Blended families are becoming more and more common, as many readers in Nevada know well. What they may not be aware of is that this has led to an increase in the number of contests of estate planning documents in probate courts across the land. However, there are ways to protect against such actions, says one recent report.
Blended families often combine the children of both spouses. In addition, the partners in a second marriage may also have a biological child. This can leave questions as to how an estate is distributed as well as increase the importance of proper estate planning documents.
For example, if a person in Nevada dies intestate, or without estate planning documents prepared, the state law applies. This means that a court decides how to distribute assets and who will be appointed to be the guardian for minor children. This can lead to results that may have been unsatisfactory to the person whose estate is being affected.
Estate planning can look different for every person in Nevada. This is the case because of the ability of estate planning tools to be modified to meet the needs of an individual. To determine what would work best for a particular situation, and to limit the chance that litigation results after the death of the person entering into estate planning, it may do well for people to review all of the available options. Such an effort can lead to peace of mind in the person creating the plan as well as lower cost, both emotionally and financially, to those who are left behind.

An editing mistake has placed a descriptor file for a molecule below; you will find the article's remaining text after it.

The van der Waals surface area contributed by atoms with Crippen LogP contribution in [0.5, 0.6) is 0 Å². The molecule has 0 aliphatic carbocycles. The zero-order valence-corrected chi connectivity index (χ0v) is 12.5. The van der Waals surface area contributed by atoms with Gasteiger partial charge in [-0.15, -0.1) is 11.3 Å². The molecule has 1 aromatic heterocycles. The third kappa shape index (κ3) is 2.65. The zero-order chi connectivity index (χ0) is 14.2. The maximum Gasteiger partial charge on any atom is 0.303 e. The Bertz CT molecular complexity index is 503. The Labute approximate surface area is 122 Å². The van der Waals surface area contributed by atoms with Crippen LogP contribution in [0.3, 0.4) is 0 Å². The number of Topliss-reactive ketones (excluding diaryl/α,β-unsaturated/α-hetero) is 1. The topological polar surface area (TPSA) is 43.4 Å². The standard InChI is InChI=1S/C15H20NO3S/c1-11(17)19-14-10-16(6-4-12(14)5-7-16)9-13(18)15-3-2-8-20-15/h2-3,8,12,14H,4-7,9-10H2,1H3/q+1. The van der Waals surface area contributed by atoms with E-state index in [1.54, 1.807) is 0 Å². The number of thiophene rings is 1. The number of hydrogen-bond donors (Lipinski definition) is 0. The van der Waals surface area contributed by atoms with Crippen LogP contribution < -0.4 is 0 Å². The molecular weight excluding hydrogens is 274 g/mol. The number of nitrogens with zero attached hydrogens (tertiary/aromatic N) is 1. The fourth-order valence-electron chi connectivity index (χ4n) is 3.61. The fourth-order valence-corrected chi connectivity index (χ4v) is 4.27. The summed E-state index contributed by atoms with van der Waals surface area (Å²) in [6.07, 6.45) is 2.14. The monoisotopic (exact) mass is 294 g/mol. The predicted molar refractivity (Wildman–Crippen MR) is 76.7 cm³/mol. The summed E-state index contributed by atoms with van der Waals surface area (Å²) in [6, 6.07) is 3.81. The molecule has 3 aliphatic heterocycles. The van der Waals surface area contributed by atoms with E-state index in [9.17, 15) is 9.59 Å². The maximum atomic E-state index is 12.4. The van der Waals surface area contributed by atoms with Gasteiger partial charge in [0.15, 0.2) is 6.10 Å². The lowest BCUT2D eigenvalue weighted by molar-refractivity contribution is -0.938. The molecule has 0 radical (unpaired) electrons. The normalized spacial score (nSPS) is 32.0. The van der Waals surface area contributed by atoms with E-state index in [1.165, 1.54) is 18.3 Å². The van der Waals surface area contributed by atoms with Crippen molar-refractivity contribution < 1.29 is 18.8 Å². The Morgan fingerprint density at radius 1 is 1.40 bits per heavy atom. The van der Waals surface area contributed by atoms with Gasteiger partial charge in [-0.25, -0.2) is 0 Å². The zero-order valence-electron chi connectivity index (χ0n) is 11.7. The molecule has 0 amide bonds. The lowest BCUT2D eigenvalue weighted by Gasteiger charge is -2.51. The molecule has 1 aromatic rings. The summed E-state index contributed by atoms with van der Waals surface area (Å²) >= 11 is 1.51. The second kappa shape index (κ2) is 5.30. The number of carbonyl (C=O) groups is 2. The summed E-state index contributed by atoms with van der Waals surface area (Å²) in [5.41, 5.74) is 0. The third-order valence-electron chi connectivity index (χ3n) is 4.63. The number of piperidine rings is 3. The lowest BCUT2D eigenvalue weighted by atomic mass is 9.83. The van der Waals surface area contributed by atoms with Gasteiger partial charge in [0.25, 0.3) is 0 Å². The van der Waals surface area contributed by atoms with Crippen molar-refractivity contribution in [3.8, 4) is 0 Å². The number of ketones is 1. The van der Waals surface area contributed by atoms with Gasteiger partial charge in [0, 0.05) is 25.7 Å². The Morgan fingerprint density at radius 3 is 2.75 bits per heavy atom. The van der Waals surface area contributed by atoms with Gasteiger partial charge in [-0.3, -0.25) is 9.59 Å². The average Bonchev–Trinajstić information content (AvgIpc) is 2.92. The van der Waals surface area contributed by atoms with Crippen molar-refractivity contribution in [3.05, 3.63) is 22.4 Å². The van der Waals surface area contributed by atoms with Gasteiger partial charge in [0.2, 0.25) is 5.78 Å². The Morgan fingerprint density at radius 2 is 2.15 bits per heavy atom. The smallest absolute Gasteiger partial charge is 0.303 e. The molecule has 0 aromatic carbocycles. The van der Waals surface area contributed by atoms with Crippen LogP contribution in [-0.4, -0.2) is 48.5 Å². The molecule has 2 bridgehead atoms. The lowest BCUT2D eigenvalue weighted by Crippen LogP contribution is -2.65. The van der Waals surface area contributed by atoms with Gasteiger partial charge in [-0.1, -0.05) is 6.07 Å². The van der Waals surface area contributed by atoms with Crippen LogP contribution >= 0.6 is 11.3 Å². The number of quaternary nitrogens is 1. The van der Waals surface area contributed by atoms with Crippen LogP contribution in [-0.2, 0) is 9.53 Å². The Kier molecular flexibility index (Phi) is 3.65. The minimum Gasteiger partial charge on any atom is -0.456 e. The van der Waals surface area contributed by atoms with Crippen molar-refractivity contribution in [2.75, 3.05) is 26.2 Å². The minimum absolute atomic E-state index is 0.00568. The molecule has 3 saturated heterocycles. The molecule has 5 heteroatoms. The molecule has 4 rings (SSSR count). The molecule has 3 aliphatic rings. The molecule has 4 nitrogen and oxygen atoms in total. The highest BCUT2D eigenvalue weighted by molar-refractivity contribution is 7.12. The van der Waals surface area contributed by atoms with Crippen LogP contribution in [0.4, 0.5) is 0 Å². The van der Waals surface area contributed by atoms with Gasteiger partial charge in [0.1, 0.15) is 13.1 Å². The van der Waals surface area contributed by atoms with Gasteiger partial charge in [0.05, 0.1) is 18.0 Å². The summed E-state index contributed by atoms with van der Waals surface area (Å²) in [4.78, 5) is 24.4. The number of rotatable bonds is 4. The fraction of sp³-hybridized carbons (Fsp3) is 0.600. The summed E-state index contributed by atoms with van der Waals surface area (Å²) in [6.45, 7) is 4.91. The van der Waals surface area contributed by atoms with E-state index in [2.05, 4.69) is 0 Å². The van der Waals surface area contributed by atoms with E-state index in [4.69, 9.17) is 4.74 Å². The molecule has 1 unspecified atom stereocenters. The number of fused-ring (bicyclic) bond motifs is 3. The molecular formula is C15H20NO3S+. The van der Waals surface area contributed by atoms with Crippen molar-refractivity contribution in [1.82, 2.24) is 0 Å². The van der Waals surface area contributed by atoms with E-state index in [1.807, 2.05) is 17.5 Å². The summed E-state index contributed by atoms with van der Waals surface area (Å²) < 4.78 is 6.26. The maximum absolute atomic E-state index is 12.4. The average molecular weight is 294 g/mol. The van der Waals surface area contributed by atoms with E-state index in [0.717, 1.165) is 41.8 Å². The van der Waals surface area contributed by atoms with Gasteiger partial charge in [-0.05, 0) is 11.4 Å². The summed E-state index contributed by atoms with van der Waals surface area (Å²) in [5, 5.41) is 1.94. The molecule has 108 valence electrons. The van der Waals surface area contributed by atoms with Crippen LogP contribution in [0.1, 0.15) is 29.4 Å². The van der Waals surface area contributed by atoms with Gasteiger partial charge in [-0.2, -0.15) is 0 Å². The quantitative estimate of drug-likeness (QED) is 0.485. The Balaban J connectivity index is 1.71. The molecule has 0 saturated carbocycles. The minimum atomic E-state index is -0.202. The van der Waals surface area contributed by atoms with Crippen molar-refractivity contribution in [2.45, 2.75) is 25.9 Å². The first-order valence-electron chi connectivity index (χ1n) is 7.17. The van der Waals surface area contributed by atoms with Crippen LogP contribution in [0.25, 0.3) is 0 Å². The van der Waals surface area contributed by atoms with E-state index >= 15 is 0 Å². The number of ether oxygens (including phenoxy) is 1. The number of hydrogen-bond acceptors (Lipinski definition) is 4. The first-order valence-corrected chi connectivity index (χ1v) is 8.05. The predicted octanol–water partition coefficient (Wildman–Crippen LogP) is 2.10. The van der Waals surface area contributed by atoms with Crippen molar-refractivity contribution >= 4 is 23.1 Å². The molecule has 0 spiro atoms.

Source: nhmagazine.com, "Advice for Wills, Trusts and Estate Planning," Jeff Woodburn, Aug. 1, 2013